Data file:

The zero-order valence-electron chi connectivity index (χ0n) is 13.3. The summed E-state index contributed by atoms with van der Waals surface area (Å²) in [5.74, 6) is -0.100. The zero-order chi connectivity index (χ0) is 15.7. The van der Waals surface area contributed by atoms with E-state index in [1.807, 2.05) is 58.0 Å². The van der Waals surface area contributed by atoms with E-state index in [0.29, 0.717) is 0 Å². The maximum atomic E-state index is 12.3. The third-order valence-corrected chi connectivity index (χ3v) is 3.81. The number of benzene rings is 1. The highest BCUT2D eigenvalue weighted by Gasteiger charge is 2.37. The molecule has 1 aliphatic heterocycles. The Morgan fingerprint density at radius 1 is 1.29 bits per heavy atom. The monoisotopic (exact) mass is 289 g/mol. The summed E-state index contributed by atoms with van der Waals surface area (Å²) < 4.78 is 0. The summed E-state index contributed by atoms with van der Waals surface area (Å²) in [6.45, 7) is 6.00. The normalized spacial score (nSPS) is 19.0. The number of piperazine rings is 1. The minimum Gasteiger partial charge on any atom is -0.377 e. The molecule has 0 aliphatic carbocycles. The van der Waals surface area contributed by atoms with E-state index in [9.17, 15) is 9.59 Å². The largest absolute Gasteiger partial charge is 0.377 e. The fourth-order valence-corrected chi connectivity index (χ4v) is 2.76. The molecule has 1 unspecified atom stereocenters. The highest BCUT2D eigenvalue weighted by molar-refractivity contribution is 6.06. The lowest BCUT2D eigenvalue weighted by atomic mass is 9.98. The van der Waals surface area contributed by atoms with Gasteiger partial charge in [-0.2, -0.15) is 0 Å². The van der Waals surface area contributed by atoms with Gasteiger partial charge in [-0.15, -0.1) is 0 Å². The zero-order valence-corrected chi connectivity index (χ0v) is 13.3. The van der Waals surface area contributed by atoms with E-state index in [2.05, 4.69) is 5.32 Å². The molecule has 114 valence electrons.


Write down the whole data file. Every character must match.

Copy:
The zero-order valence-electron chi connectivity index (χ0n) is 13.3. The summed E-state index contributed by atoms with van der Waals surface area (Å²) in [5.74, 6) is -0.100. The zero-order chi connectivity index (χ0) is 15.7. The van der Waals surface area contributed by atoms with E-state index in [1.807, 2.05) is 58.0 Å². The van der Waals surface area contributed by atoms with E-state index in [0.29, 0.717) is 0 Å². The maximum atomic E-state index is 12.3. The third-order valence-corrected chi connectivity index (χ3v) is 3.81. The number of benzene rings is 1. The highest BCUT2D eigenvalue weighted by Gasteiger charge is 2.37. The molecule has 1 aliphatic heterocycles. The Morgan fingerprint density at radius 1 is 1.29 bits per heavy atom. The monoisotopic (exact) mass is 289 g/mol. The summed E-state index contributed by atoms with van der Waals surface area (Å²) < 4.78 is 0. The summed E-state index contributed by atoms with van der Waals surface area (Å²) in [6.45, 7) is 6.00. The normalized spacial score (nSPS) is 19.0. The number of piperazine rings is 1. The minimum Gasteiger partial charge on any atom is -0.377 e. The molecule has 0 aliphatic carbocycles. The van der Waals surface area contributed by atoms with E-state index in [9.17, 15) is 9.59 Å². The largest absolute Gasteiger partial charge is 0.377 e. The fourth-order valence-corrected chi connectivity index (χ4v) is 2.76. The molecule has 1 unspecified atom stereocenters. The highest BCUT2D eigenvalue weighted by molar-refractivity contribution is 6.06. The lowest BCUT2D eigenvalue weighted by atomic mass is 9.98. The van der Waals surface area contributed by atoms with Gasteiger partial charge in [-0.2, -0.15) is 0 Å². The van der Waals surface area contributed by atoms with Gasteiger partial charge in [-0.15, -0.1) is 0 Å². The zero-order valence-corrected chi connectivity index (χ0v) is 13.3. The van der Waals surface area contributed by atoms with E-state index in [2.05, 4.69) is 5.32 Å². The molecule has 114 valence electrons.